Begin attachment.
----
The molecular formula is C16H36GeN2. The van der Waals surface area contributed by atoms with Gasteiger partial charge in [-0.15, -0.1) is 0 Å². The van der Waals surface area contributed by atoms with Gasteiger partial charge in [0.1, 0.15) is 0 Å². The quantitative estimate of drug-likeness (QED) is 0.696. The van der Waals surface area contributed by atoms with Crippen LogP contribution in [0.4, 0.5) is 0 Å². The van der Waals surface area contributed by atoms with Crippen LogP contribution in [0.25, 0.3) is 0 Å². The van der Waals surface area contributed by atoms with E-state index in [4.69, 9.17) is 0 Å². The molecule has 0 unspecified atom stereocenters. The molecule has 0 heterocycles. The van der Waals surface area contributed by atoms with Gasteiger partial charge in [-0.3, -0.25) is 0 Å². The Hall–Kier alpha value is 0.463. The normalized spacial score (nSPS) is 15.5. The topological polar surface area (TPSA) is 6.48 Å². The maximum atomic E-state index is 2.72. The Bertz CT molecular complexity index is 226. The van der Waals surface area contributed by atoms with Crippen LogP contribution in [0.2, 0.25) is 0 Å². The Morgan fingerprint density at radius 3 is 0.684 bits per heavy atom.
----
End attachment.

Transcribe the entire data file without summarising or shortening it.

The molecular formula is C16H36GeN2. The van der Waals surface area contributed by atoms with Gasteiger partial charge in [-0.15, -0.1) is 0 Å². The van der Waals surface area contributed by atoms with Gasteiger partial charge in [0.1, 0.15) is 0 Å². The quantitative estimate of drug-likeness (QED) is 0.696. The van der Waals surface area contributed by atoms with Crippen LogP contribution in [0.4, 0.5) is 0 Å². The van der Waals surface area contributed by atoms with Crippen LogP contribution in [0.25, 0.3) is 0 Å². The van der Waals surface area contributed by atoms with E-state index in [4.69, 9.17) is 0 Å². The molecule has 0 unspecified atom stereocenters. The molecule has 0 heterocycles. The van der Waals surface area contributed by atoms with Gasteiger partial charge in [-0.3, -0.25) is 0 Å². The Hall–Kier alpha value is 0.463. The normalized spacial score (nSPS) is 15.5. The topological polar surface area (TPSA) is 6.48 Å². The maximum atomic E-state index is 2.72. The Bertz CT molecular complexity index is 226. The van der Waals surface area contributed by atoms with Crippen LogP contribution in [0.2, 0.25) is 0 Å². The Morgan fingerprint density at radius 3 is 0.684 bits per heavy atom.